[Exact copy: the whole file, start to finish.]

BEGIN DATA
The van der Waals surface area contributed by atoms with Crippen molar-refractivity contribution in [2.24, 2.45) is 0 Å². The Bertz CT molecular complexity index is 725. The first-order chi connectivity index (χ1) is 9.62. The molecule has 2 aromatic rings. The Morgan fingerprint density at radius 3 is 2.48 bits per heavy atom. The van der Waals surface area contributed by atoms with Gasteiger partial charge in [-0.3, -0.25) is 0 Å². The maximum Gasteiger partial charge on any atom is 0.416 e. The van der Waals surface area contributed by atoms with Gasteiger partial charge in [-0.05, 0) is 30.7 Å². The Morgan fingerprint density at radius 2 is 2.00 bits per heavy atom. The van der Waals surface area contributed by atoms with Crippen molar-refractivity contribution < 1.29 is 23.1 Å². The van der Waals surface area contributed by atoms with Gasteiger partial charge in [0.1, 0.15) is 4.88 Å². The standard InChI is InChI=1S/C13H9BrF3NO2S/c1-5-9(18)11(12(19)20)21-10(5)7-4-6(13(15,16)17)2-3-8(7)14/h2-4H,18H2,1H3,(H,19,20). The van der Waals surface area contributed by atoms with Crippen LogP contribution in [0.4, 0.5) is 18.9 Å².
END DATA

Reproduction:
The van der Waals surface area contributed by atoms with Crippen molar-refractivity contribution in [2.24, 2.45) is 0 Å². The Bertz CT molecular complexity index is 725. The first-order chi connectivity index (χ1) is 9.62. The molecule has 2 aromatic rings. The Morgan fingerprint density at radius 3 is 2.48 bits per heavy atom. The van der Waals surface area contributed by atoms with Gasteiger partial charge in [-0.3, -0.25) is 0 Å². The maximum Gasteiger partial charge on any atom is 0.416 e. The van der Waals surface area contributed by atoms with Gasteiger partial charge in [-0.05, 0) is 30.7 Å². The Morgan fingerprint density at radius 2 is 2.00 bits per heavy atom. The van der Waals surface area contributed by atoms with Crippen molar-refractivity contribution < 1.29 is 23.1 Å². The van der Waals surface area contributed by atoms with Gasteiger partial charge in [0.1, 0.15) is 4.88 Å². The standard InChI is InChI=1S/C13H9BrF3NO2S/c1-5-9(18)11(12(19)20)21-10(5)7-4-6(13(15,16)17)2-3-8(7)14/h2-4H,18H2,1H3,(H,19,20). The van der Waals surface area contributed by atoms with Crippen LogP contribution in [0.4, 0.5) is 18.9 Å².